/layer/new/success i

  • i => index of new layer

or Error:

/layer/new/error s

  • s => error message

/layer/list

Request layer list.

Returns a sequence of:

/layer/#index#/info i s s s

  • i => MIDI channel
  • s => engine
  • s => bank
  • s => preset

/layer/#index#/info

Request info for a layer.

Returns:

/layer/#index#/info i s s s

  • i => MIDI channel
  • s => engine
  • s => bank
  • s => preset

/layer/#index#/chan i

/layer/#index#/bank s

/layer/#index#/preset s

/layer/#index#/route s

/layer/#index#/route s

/layer/#index#/transpose s

Set layer parameters (chan, bank, preset, audio routing, transposing, etc.)

Return Success:

/layer/#index#/#param#/success

or Error:

/layer/#index#/#param#/error s

  • s => error message

/layer/#index#/delete i

Delete a layer.

Return Success:

/layer/#index#/delete/success

or Error:

/layer/#index#/delete/error s

  • s => error message

/layer/*/delete

Delete all layers.

Return Success:

/layer/*/delete/success

or Error:

/layer/*/delete/error s

  • s => error message

And so on with the rest:

  • Snapshots: loading, saving, renaming, …
  • Controllers: get, set parameter list, info and values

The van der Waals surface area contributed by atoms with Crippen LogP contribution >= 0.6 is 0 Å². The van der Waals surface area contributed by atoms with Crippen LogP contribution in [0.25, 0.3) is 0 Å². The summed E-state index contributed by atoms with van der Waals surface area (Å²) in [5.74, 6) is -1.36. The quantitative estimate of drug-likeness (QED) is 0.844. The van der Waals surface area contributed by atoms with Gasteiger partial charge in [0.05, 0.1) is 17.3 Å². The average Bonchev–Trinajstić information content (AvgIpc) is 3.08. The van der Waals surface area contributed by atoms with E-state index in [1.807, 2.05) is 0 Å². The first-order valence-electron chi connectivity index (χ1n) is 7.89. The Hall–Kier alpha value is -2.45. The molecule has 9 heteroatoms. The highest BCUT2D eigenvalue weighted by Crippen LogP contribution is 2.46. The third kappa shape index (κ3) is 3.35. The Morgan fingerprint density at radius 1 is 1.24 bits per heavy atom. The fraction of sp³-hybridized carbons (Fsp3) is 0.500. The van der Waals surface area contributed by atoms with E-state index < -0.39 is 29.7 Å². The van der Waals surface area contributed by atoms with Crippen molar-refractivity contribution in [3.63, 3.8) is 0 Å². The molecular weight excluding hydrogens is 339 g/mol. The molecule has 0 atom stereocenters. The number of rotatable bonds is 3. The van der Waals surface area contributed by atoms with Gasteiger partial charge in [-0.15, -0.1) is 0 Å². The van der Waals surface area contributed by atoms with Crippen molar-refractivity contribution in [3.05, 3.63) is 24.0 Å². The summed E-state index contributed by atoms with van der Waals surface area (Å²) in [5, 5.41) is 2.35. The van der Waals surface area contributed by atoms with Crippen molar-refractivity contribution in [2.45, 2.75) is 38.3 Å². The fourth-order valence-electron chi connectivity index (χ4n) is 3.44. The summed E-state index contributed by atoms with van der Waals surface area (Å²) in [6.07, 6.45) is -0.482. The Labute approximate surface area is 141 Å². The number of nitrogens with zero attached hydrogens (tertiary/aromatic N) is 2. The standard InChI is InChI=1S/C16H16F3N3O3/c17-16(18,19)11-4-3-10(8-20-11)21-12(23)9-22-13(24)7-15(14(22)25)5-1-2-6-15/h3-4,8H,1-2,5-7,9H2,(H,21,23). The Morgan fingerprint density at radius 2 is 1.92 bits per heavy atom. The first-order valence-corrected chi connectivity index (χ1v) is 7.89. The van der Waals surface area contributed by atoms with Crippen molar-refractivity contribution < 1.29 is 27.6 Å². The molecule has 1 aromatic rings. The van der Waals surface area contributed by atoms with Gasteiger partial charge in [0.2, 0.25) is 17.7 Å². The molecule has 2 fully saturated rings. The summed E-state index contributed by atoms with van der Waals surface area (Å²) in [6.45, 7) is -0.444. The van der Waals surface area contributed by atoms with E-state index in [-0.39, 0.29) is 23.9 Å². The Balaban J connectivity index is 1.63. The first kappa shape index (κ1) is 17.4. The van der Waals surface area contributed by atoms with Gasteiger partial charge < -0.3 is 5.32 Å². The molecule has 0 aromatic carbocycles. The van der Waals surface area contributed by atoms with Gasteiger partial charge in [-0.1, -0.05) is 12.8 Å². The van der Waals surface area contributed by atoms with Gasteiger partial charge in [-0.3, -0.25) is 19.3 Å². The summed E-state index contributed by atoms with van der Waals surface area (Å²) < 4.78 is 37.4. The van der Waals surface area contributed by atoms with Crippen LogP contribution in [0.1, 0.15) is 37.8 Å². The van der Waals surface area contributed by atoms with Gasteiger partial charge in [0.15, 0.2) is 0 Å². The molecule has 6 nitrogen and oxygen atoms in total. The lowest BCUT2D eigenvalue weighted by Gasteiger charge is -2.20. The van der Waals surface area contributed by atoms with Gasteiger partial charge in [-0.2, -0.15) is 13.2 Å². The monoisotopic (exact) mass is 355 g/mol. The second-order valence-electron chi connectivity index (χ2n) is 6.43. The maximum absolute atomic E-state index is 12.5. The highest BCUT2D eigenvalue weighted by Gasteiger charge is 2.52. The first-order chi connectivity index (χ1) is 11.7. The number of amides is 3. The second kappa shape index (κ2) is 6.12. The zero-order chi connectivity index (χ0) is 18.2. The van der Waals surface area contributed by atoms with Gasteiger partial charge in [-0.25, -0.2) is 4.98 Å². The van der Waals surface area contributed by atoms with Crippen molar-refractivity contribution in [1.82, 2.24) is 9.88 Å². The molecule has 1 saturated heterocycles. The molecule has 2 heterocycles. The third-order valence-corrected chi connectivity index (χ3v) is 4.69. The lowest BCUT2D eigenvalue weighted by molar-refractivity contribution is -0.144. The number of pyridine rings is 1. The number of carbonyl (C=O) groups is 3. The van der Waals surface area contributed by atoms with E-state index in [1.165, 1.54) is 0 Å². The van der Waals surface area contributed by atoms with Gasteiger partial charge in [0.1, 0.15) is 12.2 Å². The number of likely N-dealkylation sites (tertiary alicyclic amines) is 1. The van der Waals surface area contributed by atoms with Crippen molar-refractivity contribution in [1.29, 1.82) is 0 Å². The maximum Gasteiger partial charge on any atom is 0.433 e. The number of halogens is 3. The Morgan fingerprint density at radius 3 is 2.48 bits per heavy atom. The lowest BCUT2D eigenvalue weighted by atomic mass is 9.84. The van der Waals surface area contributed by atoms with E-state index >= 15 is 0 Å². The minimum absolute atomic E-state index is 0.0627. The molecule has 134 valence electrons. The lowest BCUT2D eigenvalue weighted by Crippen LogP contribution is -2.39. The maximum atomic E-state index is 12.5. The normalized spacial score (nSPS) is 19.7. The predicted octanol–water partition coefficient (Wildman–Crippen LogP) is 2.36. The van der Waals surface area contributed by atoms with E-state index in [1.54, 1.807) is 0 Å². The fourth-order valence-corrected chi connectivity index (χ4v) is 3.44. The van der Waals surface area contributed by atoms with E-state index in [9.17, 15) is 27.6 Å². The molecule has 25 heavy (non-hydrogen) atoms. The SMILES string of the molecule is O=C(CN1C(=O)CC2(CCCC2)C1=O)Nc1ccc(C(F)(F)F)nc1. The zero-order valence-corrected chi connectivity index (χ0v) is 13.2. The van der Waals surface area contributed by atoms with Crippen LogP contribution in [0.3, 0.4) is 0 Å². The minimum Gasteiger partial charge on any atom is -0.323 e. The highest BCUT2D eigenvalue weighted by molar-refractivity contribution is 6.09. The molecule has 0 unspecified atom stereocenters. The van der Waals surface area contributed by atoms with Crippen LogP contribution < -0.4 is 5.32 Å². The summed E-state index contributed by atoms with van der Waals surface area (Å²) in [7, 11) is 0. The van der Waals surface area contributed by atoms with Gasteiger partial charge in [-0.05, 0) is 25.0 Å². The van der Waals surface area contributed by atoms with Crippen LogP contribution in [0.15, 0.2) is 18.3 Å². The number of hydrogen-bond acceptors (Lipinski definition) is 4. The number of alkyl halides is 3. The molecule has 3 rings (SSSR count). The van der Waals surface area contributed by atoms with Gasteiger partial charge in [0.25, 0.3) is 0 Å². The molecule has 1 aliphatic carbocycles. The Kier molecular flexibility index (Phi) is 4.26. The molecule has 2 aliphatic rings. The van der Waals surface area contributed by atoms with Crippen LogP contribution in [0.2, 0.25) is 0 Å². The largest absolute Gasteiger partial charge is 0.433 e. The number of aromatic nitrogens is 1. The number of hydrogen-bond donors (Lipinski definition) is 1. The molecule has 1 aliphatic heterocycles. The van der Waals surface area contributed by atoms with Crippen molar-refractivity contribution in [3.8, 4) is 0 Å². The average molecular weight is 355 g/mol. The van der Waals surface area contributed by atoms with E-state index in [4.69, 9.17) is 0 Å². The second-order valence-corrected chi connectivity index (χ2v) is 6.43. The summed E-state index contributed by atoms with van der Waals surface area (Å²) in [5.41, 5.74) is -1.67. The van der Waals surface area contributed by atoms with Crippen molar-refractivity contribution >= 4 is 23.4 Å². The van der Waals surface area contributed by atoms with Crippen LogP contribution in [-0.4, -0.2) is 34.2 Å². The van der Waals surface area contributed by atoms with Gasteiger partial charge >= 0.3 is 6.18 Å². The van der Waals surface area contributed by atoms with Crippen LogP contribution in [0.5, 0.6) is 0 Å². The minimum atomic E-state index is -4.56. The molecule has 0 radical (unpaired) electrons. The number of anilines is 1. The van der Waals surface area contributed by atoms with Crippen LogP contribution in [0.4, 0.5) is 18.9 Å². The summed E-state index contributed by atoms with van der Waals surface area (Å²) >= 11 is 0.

• Special Features: Audio Recording, MIDI profiles, MIDI rules, etc.

Kind Regards,


#15

Yes :wink: IMHO the public API of Zynthian should be OSC.
There are other successful projects that use this approach. For instance:

Regards,


#16

Only one direction. You can change the behaviour from the outside.
But you don’t have callbacks.
If somebody else (the zyncoder) is changing something, the OSC client wont get the result unless it is polling.
This would be so much last century :slight_smile:

But i am just saying, that OSC is not enough, only the REST interface.
But nowadays you need something reactive as well.


#17

TouchOSC for android works in both directions. Is this the same OSC it’s derived from?


#18

when i mean reactive, it’s this

TouchOSC might poll.


#19

Of course you have it. OSC is an asynchronous beast. You have a “send port” and a “receive port”.
Using something like “liblo” is very easy to listen for every “callback path” you desire. I’m doing it all the time in the ZynAddSubFX engine :wink: Take a look:

https://github.com/zynthian/zynthian-ui/blob/master/zyngine/zynthian_engine_zynaddsubfx.py

You will find a lot of methods starting with “cb_osc” (cb=callback).

I’ve thought a lot about this subject and i haven’t found a better tool for the task than OSC. Anyway, i’m open to other proposals that fit the specifications:

  • Remote and local access
  • Lightweight
  • Asynchronous. It should be suitable for RT interaction.
  • Easy to use and hack. As self-explained as possible.
  • Some degree of standardisation is a point :wink:
  • And of course: reliable, stable, well tested technology, etc…

Regards,


#20

ok great.
So my task will be to get tornado work with RxPY and OSC :slight_smile:

How do you plan to implenent it? Especially the callback?
Isn’t it the same in the end? A reactive Tornado doing REST and ServerSideEvents?
And we are calling it OSC in the end?